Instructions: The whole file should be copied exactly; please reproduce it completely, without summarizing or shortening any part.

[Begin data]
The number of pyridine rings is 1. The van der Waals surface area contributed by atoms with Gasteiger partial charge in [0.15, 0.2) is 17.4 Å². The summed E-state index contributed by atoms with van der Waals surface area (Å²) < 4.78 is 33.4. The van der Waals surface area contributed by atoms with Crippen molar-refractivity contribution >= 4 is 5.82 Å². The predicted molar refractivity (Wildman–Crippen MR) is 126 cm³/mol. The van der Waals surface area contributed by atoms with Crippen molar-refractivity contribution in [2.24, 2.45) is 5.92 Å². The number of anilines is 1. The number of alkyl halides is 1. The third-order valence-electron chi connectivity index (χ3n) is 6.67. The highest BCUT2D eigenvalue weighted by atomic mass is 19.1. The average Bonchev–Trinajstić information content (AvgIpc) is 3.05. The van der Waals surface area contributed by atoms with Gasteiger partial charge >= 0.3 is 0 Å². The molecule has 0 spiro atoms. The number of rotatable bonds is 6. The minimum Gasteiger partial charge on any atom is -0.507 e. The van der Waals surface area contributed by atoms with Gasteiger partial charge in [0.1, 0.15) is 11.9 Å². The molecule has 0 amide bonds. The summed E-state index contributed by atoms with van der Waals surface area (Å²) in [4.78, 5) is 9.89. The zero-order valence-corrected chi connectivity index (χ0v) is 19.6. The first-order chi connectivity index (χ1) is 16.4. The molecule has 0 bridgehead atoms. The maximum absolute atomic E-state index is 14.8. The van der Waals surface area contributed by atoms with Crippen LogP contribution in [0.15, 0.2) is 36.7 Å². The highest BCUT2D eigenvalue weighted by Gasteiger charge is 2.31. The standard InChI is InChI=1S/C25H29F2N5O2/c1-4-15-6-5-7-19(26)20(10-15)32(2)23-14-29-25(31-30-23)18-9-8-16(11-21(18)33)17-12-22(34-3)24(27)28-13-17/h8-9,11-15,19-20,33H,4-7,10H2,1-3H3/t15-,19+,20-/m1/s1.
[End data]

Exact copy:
The number of pyridine rings is 1. The van der Waals surface area contributed by atoms with Gasteiger partial charge in [0.15, 0.2) is 17.4 Å². The summed E-state index contributed by atoms with van der Waals surface area (Å²) < 4.78 is 33.4. The van der Waals surface area contributed by atoms with Crippen molar-refractivity contribution >= 4 is 5.82 Å². The predicted molar refractivity (Wildman–Crippen MR) is 126 cm³/mol. The van der Waals surface area contributed by atoms with Crippen molar-refractivity contribution in [2.24, 2.45) is 5.92 Å². The number of anilines is 1. The number of alkyl halides is 1. The third-order valence-electron chi connectivity index (χ3n) is 6.67. The highest BCUT2D eigenvalue weighted by atomic mass is 19.1. The average Bonchev–Trinajstić information content (AvgIpc) is 3.05. The van der Waals surface area contributed by atoms with Gasteiger partial charge >= 0.3 is 0 Å². The molecule has 0 spiro atoms. The number of rotatable bonds is 6. The minimum Gasteiger partial charge on any atom is -0.507 e. The van der Waals surface area contributed by atoms with Gasteiger partial charge in [0.1, 0.15) is 11.9 Å². The molecule has 0 amide bonds. The summed E-state index contributed by atoms with van der Waals surface area (Å²) in [4.78, 5) is 9.89. The zero-order valence-corrected chi connectivity index (χ0v) is 19.6. The first-order chi connectivity index (χ1) is 16.4. The molecule has 0 bridgehead atoms. The maximum absolute atomic E-state index is 14.8. The van der Waals surface area contributed by atoms with Crippen LogP contribution in [0.15, 0.2) is 36.7 Å². The highest BCUT2D eigenvalue weighted by Gasteiger charge is 2.31. The standard InChI is InChI=1S/C25H29F2N5O2/c1-4-15-6-5-7-19(26)20(10-15)32(2)23-14-29-25(31-30-23)18-9-8-16(11-21(18)33)17-12-22(34-3)24(27)28-13-17/h8-9,11-15,19-20,33H,4-7,10H2,1-3H3/t15-,19+,20-/m1/s1.